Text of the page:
and they discuss it in their slides completely casually,
business as usual.
Here's the primary target,
here's the secondary target,
here's the teaming.
They probably have a team building on Thursday evening in a pub.
They even use cheesy PowerPoint clip art
like, you know, "Success,"
when they gain access to services like this.
What the hell?
And then there's the argument
that okay, yes, this might be going on,
but then again, other countries are doing it as well.
All countries spy.
And maybe that's true.
Many countries spy, not all of them, but let's take an example.
Let's take, for example, Sweden.
I'm speaking of Sweden because Sweden
has a little bit of a similar law to the United States.
When your data traffic goes through Sweden,
their intelligence agency has a legal right by the law
to intercept that traffic.
All right, how many Swedish decisionmakers
and politicians and business leaders
use, every day, U.S.-based services,
like, you know, run Windows or OSX,
or use Facebook or LinkedIn,
or store their data in clouds like iCloud
or Skydrive or DropBox,
or maybe use online services like Amazon web services or sales support?
And the answer is, every single Swedish business leader does that every single day.
And then we turn it around.
How many American leaders
use Swedish webmails and cloud services?
And the answer is zero.
So this is not balanced.
It's not balanced by any means, not even close.
And when we do have the occasional
European success story,
even those, then, typically end up being sold to the United States.
Like, Skype used to be secure.
It used to be end-to-end encrypted.
Then it was sold to the United States.
Today, it no longer is secure.
So once again, we take something which is secure
and then we make it less secure on purpose,
making all of us less secure as an outcome.
And then the argument that the United States
is only fighting terrorists.
It's the war on terror.
You shouldn't worry about it.
Well, it's not the war on terror.
Yes, part of it is war on terror, and yes,
there are terrorists, and they do kill and maim,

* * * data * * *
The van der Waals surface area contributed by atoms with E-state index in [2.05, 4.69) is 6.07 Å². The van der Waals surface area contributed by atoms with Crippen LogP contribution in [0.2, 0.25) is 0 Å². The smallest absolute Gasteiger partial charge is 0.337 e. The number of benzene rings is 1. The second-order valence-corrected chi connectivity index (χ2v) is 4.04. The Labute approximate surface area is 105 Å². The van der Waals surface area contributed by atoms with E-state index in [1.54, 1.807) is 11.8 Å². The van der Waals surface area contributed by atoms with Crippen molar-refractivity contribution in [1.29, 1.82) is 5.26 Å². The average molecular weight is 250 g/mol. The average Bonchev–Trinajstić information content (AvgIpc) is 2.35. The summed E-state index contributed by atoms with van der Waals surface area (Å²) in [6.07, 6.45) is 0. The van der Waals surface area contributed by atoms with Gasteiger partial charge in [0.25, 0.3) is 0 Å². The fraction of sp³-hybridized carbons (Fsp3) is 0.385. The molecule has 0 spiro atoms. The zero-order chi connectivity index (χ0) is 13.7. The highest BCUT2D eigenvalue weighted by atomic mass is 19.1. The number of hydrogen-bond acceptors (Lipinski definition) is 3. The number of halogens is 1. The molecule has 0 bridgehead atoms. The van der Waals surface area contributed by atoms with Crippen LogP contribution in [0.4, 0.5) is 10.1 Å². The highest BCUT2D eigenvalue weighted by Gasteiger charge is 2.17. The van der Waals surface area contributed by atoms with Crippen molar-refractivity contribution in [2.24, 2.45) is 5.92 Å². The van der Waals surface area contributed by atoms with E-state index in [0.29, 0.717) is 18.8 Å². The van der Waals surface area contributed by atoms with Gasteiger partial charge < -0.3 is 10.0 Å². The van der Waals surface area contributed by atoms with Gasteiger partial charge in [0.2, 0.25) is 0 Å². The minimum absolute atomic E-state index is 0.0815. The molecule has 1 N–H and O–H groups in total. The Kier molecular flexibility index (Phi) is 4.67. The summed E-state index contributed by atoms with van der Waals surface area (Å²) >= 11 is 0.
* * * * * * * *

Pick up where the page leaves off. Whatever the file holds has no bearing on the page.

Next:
and we should fight them,
but we know through these leaks
that they have used the same techniques
to listen to phone calls of European leaders,
to tap the email of residents of Mexico and Brazil,
to read email traffic inside the United Nations Headquarters and E.U. Parliament,
and I don't think they are trying to find terrorists
from inside the E.U. Parliament, right?
It's not the war on terror.
Part of it might be, and there are terrorists,
but are we really thinking about terrorists
as such an existential threat
that we are willing to do anything at all to fight them?
Are the Americans ready to throw away the Constituion
and throw it in the trash just because there are terrorists?
And the same thing with the Bill of Rights and all the amendments
and the Universal Declaration of Human Rights
and the E.U. conventions on human rights and fundamental freedoms
and the press freedom?
Do we really think terrorism is such an existential threat,
we are ready to do anything at all?
But people are scared about terrorists,
and then they think that maybe that surveillance is okay
because they have nothing to hide.
Feel free to survey me if that helps.
And whoever tells you that they have nothing to hide
simply hasn't thought about this long enough.
(Applause)
Because we have this thing called privacy,
and if you really think that you have nothing to hide,
please make sure that's the first thing you tell me,
because then I know
that I should not trust you with any secrets,
because obviously you can't keep a secret.
But people are brutally honest with the Internet,
and when these leaks started,
many people were asking me about this.
And I have nothing to hide.
I'm not doing anything bad or anything illegal.
Yet, I have nothing that I would in particular
like to share with an intelligence agency,
especially a foreign intelligence agency.
And if we indeed need a Big Brother,